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Case 11.45 variances; behavioural issues: Manufacturer
Funtime Ltd manufactures video game machines. Machine saturation and technological innovations have caused pricing pressures that have resulted in declining profits. To stem the slide in profits until new products can be introduced, top management has started to focus on achieving cost savings in manufacturing and increases in sales volume. Sales can be increased only if production volume increases. Therefore, an incentives program has been developed to reward those production managers who contribute to an increase in number of unit produced and achieve cost reductions. In addition, a just-in-time purchasing program has been implemented, and raw materials are purchased on as-needed basis.
The production managers have responded to the pressure to improve manufacturing performance and this has resulted in an increase in the number of completed units over normal production levels. The video game machines are put together by assembly group, which require parts both Printed Circuit Boards and the reading heads groups. To increase production levels, The PCB and RH groups started to reject parts that previously would have been tested and modified to meet manufacturing standards. Preventative maintenance on machines used in the production of these parts has been postponed, with only emergency repair work being performed to keep production lines moving. The maintainenace department is concerned that there will be serious breakdowns and unsafe operating conditions.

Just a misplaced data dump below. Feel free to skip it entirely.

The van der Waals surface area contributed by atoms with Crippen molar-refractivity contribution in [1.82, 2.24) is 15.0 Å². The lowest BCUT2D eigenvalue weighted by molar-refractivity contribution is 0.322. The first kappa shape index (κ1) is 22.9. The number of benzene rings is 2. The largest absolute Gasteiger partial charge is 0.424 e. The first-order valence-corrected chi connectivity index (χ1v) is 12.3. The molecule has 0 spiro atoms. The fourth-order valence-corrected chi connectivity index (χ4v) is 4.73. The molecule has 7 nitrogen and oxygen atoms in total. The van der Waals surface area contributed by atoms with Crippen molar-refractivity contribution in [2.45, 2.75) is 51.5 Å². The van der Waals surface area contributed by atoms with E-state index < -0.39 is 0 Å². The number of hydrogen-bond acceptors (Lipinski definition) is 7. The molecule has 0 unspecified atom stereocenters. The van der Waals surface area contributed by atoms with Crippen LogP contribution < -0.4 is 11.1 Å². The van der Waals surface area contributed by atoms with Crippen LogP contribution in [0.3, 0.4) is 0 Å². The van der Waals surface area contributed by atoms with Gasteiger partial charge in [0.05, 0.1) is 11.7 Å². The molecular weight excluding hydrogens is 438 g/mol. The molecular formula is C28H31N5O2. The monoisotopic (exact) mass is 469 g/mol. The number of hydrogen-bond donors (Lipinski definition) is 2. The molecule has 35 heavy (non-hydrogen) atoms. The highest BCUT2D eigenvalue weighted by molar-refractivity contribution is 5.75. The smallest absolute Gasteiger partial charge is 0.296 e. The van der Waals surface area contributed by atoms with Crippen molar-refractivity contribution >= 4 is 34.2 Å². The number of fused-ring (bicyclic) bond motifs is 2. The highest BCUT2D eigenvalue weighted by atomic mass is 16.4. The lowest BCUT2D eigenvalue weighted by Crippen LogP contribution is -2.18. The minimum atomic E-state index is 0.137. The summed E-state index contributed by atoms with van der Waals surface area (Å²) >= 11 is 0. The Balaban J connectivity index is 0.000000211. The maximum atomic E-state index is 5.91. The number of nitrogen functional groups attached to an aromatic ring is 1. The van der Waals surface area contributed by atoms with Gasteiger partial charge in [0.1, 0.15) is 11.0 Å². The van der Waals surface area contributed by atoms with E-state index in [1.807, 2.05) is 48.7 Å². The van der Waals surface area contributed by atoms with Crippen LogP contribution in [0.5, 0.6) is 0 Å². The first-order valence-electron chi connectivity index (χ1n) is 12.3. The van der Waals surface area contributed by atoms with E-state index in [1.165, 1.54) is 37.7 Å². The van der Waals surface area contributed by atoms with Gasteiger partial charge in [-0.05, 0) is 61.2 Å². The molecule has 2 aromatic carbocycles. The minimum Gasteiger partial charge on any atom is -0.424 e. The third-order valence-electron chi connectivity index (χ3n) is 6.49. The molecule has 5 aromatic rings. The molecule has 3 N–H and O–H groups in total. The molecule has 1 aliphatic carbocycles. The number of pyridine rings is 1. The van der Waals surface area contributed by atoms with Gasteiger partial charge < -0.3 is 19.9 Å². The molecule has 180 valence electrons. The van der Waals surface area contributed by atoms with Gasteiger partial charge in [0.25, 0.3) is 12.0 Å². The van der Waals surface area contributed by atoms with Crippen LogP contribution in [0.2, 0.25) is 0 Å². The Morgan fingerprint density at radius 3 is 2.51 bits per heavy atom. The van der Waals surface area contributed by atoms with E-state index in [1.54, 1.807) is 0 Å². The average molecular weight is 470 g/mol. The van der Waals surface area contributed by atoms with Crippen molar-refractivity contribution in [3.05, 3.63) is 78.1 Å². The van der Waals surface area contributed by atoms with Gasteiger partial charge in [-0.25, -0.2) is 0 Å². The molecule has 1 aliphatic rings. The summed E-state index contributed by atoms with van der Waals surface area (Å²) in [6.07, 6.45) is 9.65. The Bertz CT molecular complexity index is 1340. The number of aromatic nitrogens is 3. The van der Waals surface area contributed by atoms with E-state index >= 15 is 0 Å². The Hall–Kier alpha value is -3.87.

The more aggressive assembly group production supervisors have pressured maintenance personnel to attend to their machines at the expense of the other groups. this has resulted in machine downtime in the PCB and RH groups which, when coupled with the demands for accelerated parts delivery by the assembly group, has led to more frequent parts rejections and increased friction between departments. Funtime uses Standard costing system. The standard costs for video games are as follow:
Funtime prepares monthly performance reports based on standard costs. The following table shows the contribution report for May, when production and sales both reached 2200 units. The budgeted and actual unit sales price in May was the same, at $300.
Funtime’s top management was surprised by the unfavourable contribution margin variance in spite of increased sales in May. Jack Rath, cost accountant, was assigned to identify and report on the reasons for unfavourable results as well as the individuals or group responsible. After a thorough review of the data, Rath prepared the following usage report:
Rath reported that PCB and RH groups had supported the increased production levels but had experienced abnormal machine downtime, resulting in idle personnel. This led to use of overtime to keep up with the accelerated demand for parts. the idle time was charged to direct labour. Rath also reported that the production managers of these two groups had resorted to rejecting faulty parts, as opposed to the testing and modification of these parts. Rath determined that the assembly group had met management’s objectives by increasing production while utilising lower than standard hours
1.Calculate the following variance and prepare an explanation of $21 580 unfavourable variance between the budged and actual contribution margin during May. Assume that all the raw material purchased during May was placed into production.
(a.)Direct labour rate variance
(b.)Direct labour efficiency variance
(c.)Direct material price variance
(d.)Direct material quantity variance
(e.)Variable overhead spending variance
(f.)Variable overhead efficiency variance
(g.)Sales volume variance
2.(a.) identify and briefly explain the factors that might have led to friction between the production managers and between maintenance managers.